John Fund of National Review Online examines major political changes influencing the French presidential race.

Only a decade ago, France’s two traditional major parties — the conservative Republicans and the Socialists — won 57 percent of the vote between them in the first round of the country’s presidential elections. On Sunday, both parties together won less than half that — only 26 percent. Emmanuel Macron, the 39-year-old independent who placed first in this year’s round, declared that the nation had “discarded” the two once-dominant parties.

Now France will have two weeks of ferocious fighting between the two finalists — Macron and the populist National Front leader Marine Le Pen. Supporters of Le Pen note that her 22 percent of the vote was a significant improvement over past National Front showings and predict that a rising tide of disgust against “arrogant elites” will carry her to victory in the May 7 runoff. Indeed, she did make clear that she offered “a fundamental choice” between French sovereignty and what she called the “forces of globalization and open borders.” By contrast, Macron spoke in vague terms about how he stood for French “patriotism” rather than “anti-European nationalism.” …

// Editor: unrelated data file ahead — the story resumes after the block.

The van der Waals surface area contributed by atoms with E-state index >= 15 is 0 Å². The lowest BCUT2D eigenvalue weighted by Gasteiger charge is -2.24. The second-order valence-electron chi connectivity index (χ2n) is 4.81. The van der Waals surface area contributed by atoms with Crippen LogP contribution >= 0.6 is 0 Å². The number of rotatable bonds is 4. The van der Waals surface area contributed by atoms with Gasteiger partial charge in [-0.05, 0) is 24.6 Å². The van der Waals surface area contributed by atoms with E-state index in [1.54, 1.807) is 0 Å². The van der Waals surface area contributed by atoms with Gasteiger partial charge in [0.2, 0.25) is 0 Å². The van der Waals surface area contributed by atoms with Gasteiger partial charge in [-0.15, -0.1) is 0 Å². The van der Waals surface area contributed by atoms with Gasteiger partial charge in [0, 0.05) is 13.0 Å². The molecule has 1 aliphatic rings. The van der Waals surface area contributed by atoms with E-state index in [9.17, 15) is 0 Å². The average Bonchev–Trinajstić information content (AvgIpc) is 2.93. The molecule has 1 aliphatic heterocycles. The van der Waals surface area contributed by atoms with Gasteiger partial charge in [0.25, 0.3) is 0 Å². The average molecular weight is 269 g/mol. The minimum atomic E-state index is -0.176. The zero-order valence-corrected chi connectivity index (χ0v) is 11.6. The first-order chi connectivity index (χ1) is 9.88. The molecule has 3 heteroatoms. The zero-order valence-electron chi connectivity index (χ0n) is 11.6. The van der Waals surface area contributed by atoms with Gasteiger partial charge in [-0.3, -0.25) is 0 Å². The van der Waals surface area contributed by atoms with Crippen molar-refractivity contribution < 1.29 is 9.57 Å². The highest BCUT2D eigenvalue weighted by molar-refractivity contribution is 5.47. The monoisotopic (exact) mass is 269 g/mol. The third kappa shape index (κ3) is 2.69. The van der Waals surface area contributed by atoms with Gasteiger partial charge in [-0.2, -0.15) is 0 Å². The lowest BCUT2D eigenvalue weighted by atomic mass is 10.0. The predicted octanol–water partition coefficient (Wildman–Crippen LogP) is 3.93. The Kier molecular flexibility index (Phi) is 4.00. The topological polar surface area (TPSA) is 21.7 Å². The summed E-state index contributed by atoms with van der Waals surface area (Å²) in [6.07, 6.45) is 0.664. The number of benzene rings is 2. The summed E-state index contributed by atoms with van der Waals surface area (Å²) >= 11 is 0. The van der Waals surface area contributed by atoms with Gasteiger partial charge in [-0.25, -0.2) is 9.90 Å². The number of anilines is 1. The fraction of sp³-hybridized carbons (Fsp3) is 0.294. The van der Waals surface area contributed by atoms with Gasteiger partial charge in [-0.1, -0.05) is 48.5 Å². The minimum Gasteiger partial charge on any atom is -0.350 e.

… The reason that Le Pen probably has a ceiling is simple. François Fillon, the conservative who came in third in the first round, with 20 percent, put it simply when he advised his backers to vote for Macron on May 7. “The National Front’s history is marked by violence and ignorance,” he said. “Extremism can only bring unhappiness and division to France. There is no other choice than to vote against the far right.”